Q&A: Emanuel Derman on model risks, why quantitative finance is not a theory, and bailout ethics

The use of advanced mathematics and techniques from physics helped give credibility to the financial models that proved inadequate in the crisis. Here, Emanuel Derman, an old hand in the development of finance theory, calls for it to be reassessed – and questions whether it really is a theory at all. By Laurie Carver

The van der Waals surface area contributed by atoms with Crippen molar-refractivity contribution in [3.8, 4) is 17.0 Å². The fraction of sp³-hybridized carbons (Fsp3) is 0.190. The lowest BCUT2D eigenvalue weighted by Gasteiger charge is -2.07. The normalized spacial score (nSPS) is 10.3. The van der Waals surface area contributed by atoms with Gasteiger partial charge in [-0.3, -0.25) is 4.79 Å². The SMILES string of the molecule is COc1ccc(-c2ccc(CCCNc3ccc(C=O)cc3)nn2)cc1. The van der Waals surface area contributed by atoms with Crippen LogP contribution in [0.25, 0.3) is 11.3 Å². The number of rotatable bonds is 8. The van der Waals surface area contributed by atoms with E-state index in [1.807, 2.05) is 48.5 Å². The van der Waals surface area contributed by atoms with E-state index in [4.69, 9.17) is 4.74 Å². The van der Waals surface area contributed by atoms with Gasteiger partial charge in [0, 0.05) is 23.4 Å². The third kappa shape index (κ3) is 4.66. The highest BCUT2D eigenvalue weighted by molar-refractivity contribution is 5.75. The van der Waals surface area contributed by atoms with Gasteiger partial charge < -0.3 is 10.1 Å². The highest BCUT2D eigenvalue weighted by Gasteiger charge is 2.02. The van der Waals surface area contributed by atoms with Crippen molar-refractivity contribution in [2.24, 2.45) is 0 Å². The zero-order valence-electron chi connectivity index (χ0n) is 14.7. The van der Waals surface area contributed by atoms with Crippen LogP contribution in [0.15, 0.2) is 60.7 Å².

Bookended by the publication of the Black-Scholes option pricing formula in 1973 and mass downgrades of collateralised debt obligations in 2007, quantitative finance enjoyed three-and-a-half decades of growing influence and credibility. Now, after the limitations of its models were exposed, the discipline faces scepticism from outsiders, and even insiders – such as Emanuel Derman, professor of professional practice at Columbia University – are calling for a fundamental rethink.

Derman describes

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